I see Ioffe’s point: what Obama is doing is not really all that different from past presidents, but is keeping porous, arbitrary immigration laws in place, or doing what we’ve always done smart policy? It’s partially why our immigration system is so dysfunctional today.
Moreover, given that the illegal aliens being protected by Obama's executive order will be eligible for Social Security, Medicare, and welfare state benefits, the discussion to codify a more explicit immigration law becomes more urgent.
With the president's abysmal approval rating in handling this issue–and approval for illegal immigrants staying with a pathway to citizenship down nine points from a year ago–Republicans could seize the moment, show leadership on this issue, and prove that they can govern. But difficult decisions will have to be made.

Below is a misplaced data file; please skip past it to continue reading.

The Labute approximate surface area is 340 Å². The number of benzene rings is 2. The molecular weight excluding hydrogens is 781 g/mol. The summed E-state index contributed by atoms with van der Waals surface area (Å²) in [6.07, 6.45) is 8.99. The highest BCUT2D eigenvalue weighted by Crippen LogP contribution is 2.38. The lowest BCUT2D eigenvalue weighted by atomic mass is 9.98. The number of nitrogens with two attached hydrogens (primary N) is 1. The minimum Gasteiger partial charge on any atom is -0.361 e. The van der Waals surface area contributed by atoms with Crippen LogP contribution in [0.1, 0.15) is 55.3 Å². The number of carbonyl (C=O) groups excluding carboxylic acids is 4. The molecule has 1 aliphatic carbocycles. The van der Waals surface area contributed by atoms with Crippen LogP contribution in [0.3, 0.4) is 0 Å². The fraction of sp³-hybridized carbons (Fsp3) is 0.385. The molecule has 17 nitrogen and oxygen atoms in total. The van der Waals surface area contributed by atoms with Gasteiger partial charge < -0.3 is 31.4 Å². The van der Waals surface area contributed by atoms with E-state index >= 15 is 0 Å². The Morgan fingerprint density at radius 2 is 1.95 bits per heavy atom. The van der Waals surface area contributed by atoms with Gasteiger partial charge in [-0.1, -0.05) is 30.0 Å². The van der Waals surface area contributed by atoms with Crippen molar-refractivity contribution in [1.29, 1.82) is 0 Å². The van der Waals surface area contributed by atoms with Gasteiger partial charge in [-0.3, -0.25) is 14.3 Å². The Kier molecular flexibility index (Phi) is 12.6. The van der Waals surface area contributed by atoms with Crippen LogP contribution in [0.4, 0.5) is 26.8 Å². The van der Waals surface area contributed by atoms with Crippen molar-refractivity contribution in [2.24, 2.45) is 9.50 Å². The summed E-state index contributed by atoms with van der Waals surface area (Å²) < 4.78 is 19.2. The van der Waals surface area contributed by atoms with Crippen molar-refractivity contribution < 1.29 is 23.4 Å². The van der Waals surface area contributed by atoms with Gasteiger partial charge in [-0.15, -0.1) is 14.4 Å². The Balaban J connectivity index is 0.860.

I'll leave you with this to ponder concerning the White House's motives in this fight.
Again, Ioffe's piece is just something to ponder, but Connwill have the gritty details on inevitable immigration battle in the coming months.
When discussing this piece in the office, Conn aptly noted that while Ioffe gave numerous instances where foreign policy was used as a catalyst for executive action on immigration, Obama does not have such an angle here. One could posit that this makes his executive action on this issue even more unprecedented.